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Just a few days after Montana enacted its law, New York followed suit. Gov. Andrew Cuomo signed an executive order that mirrors the one in Montana by requiring ISPs with state contracts to abide by net neutrality rules. The order does not allow ISPs to “block, throttle, or prioritize internet content or applications or require that end users pay different or higher rates to access specific types of content or applications.”
“The FCC’s dangerous ruling goes against the core values of our democracy, and New York will do everything in our power to protect net neutrality and the free exchange of ideas,” Cuomo said on Twitter.
Newly elected Gov. Phil Murphy announced in early February that New Jersey would also put pressure on ISPs doing work in the state. The order would apply to ISP contracts that are executed “on or after July 1, 2018.”
The order would require state agencies to only execute contracts with ISPs that “adhere to net neutrality principles” and requires ISPs not to “block lawful content,” “throttle, impair or degrade lawful internet traffic,” “engage in paid prioritization,” or “unreasonably interfere with or unreasonably disadvantage” users ability to access or use the internet.
At the same time, Murphy said New Jersey would join the multi-state lawsuit against the FCC’s decision to overturn net neutrality rules.
“We may not agree with everything we see online, but that does not give us a justifiable reason to block the free, uninterrupted, and indiscriminate flow of information,” Murphy said in a statement. “And, it certainly doesn’t give certain companies or individuals a right to pay their way to the front of the line. While New Jersey cannot unilaterally regulate net neutrality back into law or cement it as a state regulation, we can exercise our power as a consumer to make our preferences known.”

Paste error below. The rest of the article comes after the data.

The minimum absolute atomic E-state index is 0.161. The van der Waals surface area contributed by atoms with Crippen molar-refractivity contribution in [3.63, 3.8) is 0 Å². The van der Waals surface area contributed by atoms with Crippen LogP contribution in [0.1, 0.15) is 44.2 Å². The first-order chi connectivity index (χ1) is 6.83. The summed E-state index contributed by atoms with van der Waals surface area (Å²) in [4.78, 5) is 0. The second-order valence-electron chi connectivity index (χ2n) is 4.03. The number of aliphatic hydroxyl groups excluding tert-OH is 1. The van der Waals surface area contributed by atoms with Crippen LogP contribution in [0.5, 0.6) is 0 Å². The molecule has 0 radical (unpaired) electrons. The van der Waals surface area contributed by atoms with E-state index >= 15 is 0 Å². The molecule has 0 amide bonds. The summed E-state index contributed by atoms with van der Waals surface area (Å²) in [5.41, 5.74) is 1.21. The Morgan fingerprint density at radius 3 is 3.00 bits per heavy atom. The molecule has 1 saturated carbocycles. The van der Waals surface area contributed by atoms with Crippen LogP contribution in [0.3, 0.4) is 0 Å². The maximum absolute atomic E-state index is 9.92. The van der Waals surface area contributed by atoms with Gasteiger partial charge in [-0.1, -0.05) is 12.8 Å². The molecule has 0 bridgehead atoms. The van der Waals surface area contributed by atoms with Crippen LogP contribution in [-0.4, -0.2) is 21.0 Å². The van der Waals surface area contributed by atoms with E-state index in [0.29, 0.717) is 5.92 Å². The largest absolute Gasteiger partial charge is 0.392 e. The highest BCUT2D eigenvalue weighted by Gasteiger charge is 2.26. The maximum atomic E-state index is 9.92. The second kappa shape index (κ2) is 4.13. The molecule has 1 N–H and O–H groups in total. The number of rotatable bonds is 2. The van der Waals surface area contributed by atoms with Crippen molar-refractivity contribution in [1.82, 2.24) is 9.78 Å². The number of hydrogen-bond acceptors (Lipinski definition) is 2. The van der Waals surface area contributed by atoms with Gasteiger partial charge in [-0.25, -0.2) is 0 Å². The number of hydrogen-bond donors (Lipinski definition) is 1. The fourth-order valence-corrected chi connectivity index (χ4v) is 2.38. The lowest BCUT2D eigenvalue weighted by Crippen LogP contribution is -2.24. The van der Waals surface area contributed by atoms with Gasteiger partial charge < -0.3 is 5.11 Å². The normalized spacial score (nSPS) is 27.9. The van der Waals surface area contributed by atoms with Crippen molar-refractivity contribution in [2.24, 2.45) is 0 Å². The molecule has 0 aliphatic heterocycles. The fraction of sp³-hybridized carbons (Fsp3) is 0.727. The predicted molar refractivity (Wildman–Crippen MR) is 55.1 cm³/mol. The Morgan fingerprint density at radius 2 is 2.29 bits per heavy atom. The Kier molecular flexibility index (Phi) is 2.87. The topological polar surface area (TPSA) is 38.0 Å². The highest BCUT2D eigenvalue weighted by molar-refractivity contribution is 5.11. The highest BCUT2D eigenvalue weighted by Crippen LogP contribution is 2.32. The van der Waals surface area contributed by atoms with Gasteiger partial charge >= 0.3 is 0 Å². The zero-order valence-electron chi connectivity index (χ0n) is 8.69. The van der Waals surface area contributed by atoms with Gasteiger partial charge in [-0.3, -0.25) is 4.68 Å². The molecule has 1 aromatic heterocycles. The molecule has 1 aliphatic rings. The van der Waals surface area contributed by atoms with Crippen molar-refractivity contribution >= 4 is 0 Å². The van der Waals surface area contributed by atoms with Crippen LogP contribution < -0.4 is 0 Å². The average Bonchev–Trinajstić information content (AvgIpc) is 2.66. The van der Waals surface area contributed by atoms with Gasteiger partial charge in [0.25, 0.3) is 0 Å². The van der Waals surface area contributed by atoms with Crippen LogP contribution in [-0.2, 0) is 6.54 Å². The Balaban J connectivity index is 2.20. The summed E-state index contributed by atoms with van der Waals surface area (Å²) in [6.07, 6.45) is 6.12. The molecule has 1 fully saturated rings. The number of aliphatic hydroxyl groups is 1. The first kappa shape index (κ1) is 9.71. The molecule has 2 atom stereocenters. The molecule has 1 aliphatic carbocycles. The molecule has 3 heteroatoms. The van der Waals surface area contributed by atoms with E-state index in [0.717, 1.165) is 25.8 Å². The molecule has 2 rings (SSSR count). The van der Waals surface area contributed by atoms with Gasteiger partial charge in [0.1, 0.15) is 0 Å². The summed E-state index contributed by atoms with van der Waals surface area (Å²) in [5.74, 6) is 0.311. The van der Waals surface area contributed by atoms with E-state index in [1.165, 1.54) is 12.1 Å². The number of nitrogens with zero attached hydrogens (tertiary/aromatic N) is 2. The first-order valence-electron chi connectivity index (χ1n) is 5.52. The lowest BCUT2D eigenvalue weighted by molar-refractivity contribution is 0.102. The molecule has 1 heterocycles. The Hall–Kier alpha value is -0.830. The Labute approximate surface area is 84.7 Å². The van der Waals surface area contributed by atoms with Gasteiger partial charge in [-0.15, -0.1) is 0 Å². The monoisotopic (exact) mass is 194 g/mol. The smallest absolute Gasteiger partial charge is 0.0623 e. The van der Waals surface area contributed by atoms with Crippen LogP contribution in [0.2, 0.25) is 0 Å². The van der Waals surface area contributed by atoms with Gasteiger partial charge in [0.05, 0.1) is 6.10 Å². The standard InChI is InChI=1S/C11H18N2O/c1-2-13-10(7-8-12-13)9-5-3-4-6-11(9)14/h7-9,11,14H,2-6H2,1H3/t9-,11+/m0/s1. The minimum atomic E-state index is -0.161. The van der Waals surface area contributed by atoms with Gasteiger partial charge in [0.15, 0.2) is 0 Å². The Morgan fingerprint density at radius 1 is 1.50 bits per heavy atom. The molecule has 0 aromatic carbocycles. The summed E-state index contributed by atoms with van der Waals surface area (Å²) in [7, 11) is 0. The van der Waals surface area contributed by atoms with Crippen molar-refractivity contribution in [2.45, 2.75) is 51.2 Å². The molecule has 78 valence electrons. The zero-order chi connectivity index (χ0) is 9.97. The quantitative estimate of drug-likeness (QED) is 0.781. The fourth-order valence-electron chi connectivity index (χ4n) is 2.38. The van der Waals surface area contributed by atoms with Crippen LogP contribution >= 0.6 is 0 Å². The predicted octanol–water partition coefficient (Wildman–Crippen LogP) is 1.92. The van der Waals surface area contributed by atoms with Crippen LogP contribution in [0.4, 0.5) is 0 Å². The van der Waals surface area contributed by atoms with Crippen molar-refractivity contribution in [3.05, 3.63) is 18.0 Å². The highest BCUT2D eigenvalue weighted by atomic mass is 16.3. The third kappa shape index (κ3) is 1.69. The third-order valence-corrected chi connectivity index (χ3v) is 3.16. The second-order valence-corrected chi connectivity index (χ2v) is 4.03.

Gov. David Ige signed a net neutrality executive order on Feb. 5. The order directs state agencies only to contract with ISPs that agree to abide by net neutrality principles.
“An open internet is critically important to our people and our economy, connecting us to the rest of the world, increasing our commerce, fostering innovation, and adding to our economic growth. I have worked with my cabinet members, members of the House, and other stakeholders to protect the integrity of this critical resource,” Ige said.
This article will be updated as more states pass similar net neutrality laws.
Andrew Wyrich is a politics staff writer for the Daily Dot, covering the intersection of politics and the internet. Andrew has written for USA Today, NorthJersey.com, and other newspapers and websites. His work has been recognized by the Society of the Silurians, Investigative Reporters & Editors (IRE), and the Society of Professional Journalists (SPJ).